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5 Critical Nonclinical Toxicology Studies Required for IND Submission

Toxicology studies are required for Investigational New Drug (IND) and New Drug Application (NDA) submissions in order to fully define the safety profile of a drug – and maintain the highest level of patient safety. In this short guide, we cover the core battery of toxicology studies required specifically for IND submission.

Drug safety assessment is a broad, complex, and involved process that is essential to both the nonclinical and clinical phases of the development cycle.

Before clinical trials can start, drug developers must define the drug’s safety profile in in-vivo studies – as well as a series of other IND-enabling studies. As clinical trials progress, toxicology studies are needed on a continuous basis. Then, a final set of tests are required for the New Drug Application (NDA).

But ensuring a successful clinical process starts with nonclinical toxicology studies. So, let’s focus on the nonclinical (or preclinical) side of toxicology and what’s required for IND applications.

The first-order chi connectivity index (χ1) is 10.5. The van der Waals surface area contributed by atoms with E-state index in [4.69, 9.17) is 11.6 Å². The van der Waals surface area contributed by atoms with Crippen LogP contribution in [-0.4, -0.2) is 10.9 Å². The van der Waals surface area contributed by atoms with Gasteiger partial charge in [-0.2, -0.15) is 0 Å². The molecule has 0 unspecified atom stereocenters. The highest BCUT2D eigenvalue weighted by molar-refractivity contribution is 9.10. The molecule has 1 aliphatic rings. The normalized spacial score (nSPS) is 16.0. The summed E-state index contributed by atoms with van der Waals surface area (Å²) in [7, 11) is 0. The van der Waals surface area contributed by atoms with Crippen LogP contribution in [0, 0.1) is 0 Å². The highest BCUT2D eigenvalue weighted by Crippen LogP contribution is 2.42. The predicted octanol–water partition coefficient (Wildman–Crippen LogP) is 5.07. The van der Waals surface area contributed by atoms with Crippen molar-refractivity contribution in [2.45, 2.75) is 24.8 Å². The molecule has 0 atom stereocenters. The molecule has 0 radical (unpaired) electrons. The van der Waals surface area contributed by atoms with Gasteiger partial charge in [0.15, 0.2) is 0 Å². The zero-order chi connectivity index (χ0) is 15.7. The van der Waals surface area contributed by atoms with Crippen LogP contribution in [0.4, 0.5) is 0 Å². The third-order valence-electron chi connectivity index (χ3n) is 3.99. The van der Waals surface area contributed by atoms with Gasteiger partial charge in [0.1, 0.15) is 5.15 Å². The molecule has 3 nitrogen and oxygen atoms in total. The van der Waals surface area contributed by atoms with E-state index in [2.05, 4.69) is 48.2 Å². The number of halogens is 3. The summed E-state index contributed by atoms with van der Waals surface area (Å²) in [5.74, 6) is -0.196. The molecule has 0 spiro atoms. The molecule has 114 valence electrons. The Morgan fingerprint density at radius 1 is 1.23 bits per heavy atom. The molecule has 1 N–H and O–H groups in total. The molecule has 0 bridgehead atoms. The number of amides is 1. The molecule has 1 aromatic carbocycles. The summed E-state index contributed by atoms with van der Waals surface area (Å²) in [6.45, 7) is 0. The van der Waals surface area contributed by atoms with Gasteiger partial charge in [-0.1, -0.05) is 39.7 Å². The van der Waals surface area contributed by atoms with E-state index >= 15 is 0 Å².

5 Nonclinical Toxicology Studies Required for IND Submission

The specific safety assessment program depends greatly on the molecule type and clinical plan. However, there are five sets of tests that need to happen at baseline for nonclinical toxicology as per ICH M3(R2) guidance. Here’s a brief overview of each.

#1. Pharmacology

Safety Pharmacology studies define the profile of the molecule by assessing the potential for toxicity across major organ systems, including:

  • CNS
  • Cardiovascular
  • Respiratory
  • Gastrointestinal
  • Renal

#2. General Toxicology

General toxicology helps drug developers determine the maximum tolerated dose of the drug by studying the potential of the molecule to cause adverse effects after single or repeated exposure.

Typically, general toxicology studies start with a single dose and 14-day, 28-day, and 13-week studies to match or exceed the clinical dosing period.

#3. Reproductive Toxicology